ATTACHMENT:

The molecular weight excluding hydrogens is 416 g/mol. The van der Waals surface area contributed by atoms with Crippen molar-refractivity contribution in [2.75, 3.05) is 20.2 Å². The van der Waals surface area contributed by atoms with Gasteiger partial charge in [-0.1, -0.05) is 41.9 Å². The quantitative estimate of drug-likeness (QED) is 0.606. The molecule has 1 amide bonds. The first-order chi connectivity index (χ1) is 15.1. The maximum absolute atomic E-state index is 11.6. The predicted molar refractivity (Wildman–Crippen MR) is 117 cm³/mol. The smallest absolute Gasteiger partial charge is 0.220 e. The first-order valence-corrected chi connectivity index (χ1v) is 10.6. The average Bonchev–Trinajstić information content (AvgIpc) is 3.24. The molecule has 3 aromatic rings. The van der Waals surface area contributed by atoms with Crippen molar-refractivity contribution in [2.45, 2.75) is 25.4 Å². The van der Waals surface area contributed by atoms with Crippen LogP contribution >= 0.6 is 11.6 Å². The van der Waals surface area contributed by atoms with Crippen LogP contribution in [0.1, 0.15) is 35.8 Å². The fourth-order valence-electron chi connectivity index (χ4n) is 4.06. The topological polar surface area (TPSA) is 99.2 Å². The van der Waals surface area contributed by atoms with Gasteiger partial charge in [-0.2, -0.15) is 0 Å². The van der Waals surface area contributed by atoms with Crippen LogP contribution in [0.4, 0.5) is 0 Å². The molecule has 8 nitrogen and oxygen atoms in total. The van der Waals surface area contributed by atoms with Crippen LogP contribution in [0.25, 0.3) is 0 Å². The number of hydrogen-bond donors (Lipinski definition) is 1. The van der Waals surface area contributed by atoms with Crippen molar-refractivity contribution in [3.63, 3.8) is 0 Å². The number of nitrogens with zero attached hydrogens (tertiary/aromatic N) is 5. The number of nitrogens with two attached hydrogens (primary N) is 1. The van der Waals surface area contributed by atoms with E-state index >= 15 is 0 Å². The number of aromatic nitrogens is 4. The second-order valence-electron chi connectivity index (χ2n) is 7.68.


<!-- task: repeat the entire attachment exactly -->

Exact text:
The molecular weight excluding hydrogens is 416 g/mol. The van der Waals surface area contributed by atoms with Crippen molar-refractivity contribution in [2.75, 3.05) is 20.2 Å². The van der Waals surface area contributed by atoms with Gasteiger partial charge in [-0.1, -0.05) is 41.9 Å². The quantitative estimate of drug-likeness (QED) is 0.606. The molecule has 1 amide bonds. The first-order chi connectivity index (χ1) is 15.1. The maximum absolute atomic E-state index is 11.6. The predicted molar refractivity (Wildman–Crippen MR) is 117 cm³/mol. The smallest absolute Gasteiger partial charge is 0.220 e. The first-order valence-corrected chi connectivity index (χ1v) is 10.6. The average Bonchev–Trinajstić information content (AvgIpc) is 3.24. The molecule has 3 aromatic rings. The van der Waals surface area contributed by atoms with Crippen molar-refractivity contribution in [2.45, 2.75) is 25.4 Å². The van der Waals surface area contributed by atoms with Crippen LogP contribution >= 0.6 is 11.6 Å². The van der Waals surface area contributed by atoms with Crippen LogP contribution in [0.1, 0.15) is 35.8 Å². The fourth-order valence-electron chi connectivity index (χ4n) is 4.06. The topological polar surface area (TPSA) is 99.2 Å². The van der Waals surface area contributed by atoms with Gasteiger partial charge in [-0.2, -0.15) is 0 Å². The van der Waals surface area contributed by atoms with Crippen LogP contribution in [0.4, 0.5) is 0 Å². The molecule has 8 nitrogen and oxygen atoms in total. The van der Waals surface area contributed by atoms with Crippen LogP contribution in [0.25, 0.3) is 0 Å². The number of hydrogen-bond donors (Lipinski definition) is 1. The van der Waals surface area contributed by atoms with Crippen molar-refractivity contribution in [3.63, 3.8) is 0 Å². The number of nitrogens with zero attached hydrogens (tertiary/aromatic N) is 5. The number of nitrogens with two attached hydrogens (primary N) is 1. The van der Waals surface area contributed by atoms with E-state index >= 15 is 0 Å². The number of aromatic nitrogens is 4. The second-order valence-electron chi connectivity index (χ2n) is 7.68.